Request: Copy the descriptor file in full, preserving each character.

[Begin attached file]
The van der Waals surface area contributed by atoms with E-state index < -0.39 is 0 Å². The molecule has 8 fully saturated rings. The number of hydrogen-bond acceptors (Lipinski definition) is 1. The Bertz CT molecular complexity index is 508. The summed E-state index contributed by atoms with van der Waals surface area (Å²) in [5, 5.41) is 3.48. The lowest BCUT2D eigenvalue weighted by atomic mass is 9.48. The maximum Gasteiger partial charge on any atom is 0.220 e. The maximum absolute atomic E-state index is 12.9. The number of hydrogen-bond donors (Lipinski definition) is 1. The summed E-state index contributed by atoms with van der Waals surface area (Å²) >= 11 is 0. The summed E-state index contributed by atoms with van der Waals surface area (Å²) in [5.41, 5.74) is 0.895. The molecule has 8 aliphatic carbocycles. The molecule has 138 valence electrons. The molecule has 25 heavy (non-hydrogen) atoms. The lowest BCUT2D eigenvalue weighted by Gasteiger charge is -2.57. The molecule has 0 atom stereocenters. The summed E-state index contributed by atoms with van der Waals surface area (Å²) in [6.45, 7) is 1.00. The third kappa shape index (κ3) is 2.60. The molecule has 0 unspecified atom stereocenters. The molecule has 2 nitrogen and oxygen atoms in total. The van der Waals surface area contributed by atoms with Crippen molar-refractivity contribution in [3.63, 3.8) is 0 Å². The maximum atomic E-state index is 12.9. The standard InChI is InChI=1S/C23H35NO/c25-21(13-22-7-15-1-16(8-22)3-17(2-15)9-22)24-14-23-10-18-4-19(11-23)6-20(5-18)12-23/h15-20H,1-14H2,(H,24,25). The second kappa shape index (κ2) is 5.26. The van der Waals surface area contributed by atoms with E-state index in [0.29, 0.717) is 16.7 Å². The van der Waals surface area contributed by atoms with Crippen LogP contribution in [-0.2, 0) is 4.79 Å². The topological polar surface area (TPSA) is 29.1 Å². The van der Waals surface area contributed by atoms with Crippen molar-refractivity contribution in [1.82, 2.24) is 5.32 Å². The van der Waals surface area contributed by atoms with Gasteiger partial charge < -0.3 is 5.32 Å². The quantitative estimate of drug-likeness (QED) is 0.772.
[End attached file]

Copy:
The van der Waals surface area contributed by atoms with E-state index < -0.39 is 0 Å². The molecule has 8 fully saturated rings. The number of hydrogen-bond acceptors (Lipinski definition) is 1. The Bertz CT molecular complexity index is 508. The summed E-state index contributed by atoms with van der Waals surface area (Å²) in [5, 5.41) is 3.48. The lowest BCUT2D eigenvalue weighted by atomic mass is 9.48. The maximum Gasteiger partial charge on any atom is 0.220 e. The maximum absolute atomic E-state index is 12.9. The number of hydrogen-bond donors (Lipinski definition) is 1. The summed E-state index contributed by atoms with van der Waals surface area (Å²) >= 11 is 0. The summed E-state index contributed by atoms with van der Waals surface area (Å²) in [5.41, 5.74) is 0.895. The molecule has 8 aliphatic carbocycles. The molecule has 138 valence electrons. The molecule has 25 heavy (non-hydrogen) atoms. The lowest BCUT2D eigenvalue weighted by Gasteiger charge is -2.57. The molecule has 0 atom stereocenters. The summed E-state index contributed by atoms with van der Waals surface area (Å²) in [6.45, 7) is 1.00. The third kappa shape index (κ3) is 2.60. The molecule has 0 unspecified atom stereocenters. The molecule has 2 nitrogen and oxygen atoms in total. The van der Waals surface area contributed by atoms with Crippen molar-refractivity contribution in [3.63, 3.8) is 0 Å². The maximum atomic E-state index is 12.9. The standard InChI is InChI=1S/C23H35NO/c25-21(13-22-7-15-1-16(8-22)3-17(2-15)9-22)24-14-23-10-18-4-19(11-23)6-20(5-18)12-23/h15-20H,1-14H2,(H,24,25). The second kappa shape index (κ2) is 5.26. The van der Waals surface area contributed by atoms with E-state index in [0.29, 0.717) is 16.7 Å². The van der Waals surface area contributed by atoms with Crippen LogP contribution in [-0.2, 0) is 4.79 Å². The topological polar surface area (TPSA) is 29.1 Å². The van der Waals surface area contributed by atoms with Crippen molar-refractivity contribution in [1.82, 2.24) is 5.32 Å². The van der Waals surface area contributed by atoms with Gasteiger partial charge < -0.3 is 5.32 Å². The quantitative estimate of drug-likeness (QED) is 0.772.